This past spring 2023, my husband and I spent a week in the rain forest of Costa Rica, an area immersed with plants that heal. Prior to Covid, this sanctuary boasted the largest medicinal herb garden in the world, with over 300 species of seeds for medicinal use. Today this area is still in existence but overgrown with lack of care. Many species still co-exist with the farm as we discovered on our tour of this biodiverse paradise. As we entered the forest, us lathering ourselves in environmentally conscious mosquito repellant, our guide reaching for a plant, tears off a leaf and says “here, just rub this on your skin”. This plant, citronella, the same citronella burned on all patios throughout the “land of the free” .
Since our return to United States, I promised myself to propagate this plant in my own little corner of the Mid-Atlantic, a green environment that swarms with mosquitoes as soon as day light savings begins. This past Saturday, in honor of Earth Day, I set out to find the mysterious plant. To the farmers market we went, and after visiting only three vendors I found a plant labeled citronella. At first, I thought ,”this plant looks a little different, maybe it’s a different species”. I tore a tiny piece, breathed in its aroma, and with a feeling of gratitude purchased the plant with gladness in my heart. I planted my new friend on earth day, feeling prideful happiness with my tiny contribution of saving the earth, wink wink.
Unfortunately this story turned grim, my smile turning upside down. Guess what? The plant was a fake. After researching to write this article, I discovered insider information that a scientist across the world crossed a geranium with the genes from the lemongrass plant, realized its zero effectiveness in warding off mosquitoes, marketed it to the general public, and today is sold all over the world as an “all natural” mosquito repellant. A study in 1996 found it as effective as having no oil on the skin. Mosquitoes enjoy and can be found hanging out on its branches. The plant species is called Pelargonium Citrosum. Be warned, don’t fall for the ploy.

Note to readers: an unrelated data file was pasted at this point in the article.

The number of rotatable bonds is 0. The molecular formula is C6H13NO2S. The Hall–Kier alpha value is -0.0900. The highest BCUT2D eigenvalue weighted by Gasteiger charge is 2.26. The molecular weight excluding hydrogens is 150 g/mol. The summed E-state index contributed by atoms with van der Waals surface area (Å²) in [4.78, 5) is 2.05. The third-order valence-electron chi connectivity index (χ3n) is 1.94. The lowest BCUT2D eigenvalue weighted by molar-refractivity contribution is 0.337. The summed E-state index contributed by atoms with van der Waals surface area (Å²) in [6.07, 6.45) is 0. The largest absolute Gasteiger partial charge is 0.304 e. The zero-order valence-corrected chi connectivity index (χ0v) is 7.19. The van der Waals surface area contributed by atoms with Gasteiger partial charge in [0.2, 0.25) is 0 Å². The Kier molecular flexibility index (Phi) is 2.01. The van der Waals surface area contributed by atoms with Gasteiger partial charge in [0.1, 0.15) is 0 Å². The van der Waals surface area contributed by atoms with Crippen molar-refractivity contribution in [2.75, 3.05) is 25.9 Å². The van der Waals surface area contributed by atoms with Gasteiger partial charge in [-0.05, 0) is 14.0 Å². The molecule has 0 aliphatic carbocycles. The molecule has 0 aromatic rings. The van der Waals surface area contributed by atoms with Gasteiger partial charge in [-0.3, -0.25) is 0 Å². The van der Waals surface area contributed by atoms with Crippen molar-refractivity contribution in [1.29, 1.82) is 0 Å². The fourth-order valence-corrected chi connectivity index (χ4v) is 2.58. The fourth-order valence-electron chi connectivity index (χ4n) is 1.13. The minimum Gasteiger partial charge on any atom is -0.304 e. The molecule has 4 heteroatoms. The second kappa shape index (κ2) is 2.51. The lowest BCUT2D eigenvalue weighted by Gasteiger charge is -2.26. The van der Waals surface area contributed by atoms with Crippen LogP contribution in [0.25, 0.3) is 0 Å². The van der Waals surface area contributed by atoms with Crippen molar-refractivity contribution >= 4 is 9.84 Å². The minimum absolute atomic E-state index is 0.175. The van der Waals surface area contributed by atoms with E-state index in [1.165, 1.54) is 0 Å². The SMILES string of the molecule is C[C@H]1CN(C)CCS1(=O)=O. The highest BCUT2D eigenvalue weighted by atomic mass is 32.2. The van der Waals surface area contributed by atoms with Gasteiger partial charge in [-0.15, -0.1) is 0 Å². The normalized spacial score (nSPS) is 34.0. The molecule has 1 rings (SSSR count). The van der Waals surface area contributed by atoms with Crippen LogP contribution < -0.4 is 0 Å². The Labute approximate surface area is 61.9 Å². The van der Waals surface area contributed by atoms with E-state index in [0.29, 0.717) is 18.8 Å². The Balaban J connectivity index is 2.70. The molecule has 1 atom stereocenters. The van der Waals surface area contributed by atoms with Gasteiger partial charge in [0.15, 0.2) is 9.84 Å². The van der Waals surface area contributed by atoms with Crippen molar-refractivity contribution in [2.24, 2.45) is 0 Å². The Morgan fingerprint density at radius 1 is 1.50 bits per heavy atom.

This diversion was a reminder of a new deceptive ploy being undertaken by American marketing geniuses today. Visiting a local grocery store in the midst of reorganizing their shelves to create an entire aisle of “plant-based” food products, I began to worry. Could they be attempting to fool the American public yet again? These products require industrial processing, are high in sodium, high and fat, are not whole foods. Yes, is it a better choice to reach for the Impossible Burger instead of the Whopper if meandering into the local Burger King. But anytime a company’s global worth is over 200 million dollars because they are selling and marketing a new product to the American consumer, it is our duty to take a step back and be cautious. Remember when physicians were quoting the benefits of smoking “Lucky Strike” cigarettes to our grandparents?
I will continue my search for citronella, the genuine article, and get back to you with my finds, but in the mean time be leery of the the “easy” fix, the new fad, the next great thing. Plants were created on the third day by the almighty Creator himself, not a scientist, businessman in California.
Cilek JE, Schreiber ET. Failure of the “mosquito plant”, Pelargonium x citrosum ‘van Leenii’, to repel adult Aedes albopictus and Culex quinquefasciatus in Florida. Journal of the American Mosquito Control Association. 1994 Dec;10(4):473-476. PMID: 7707049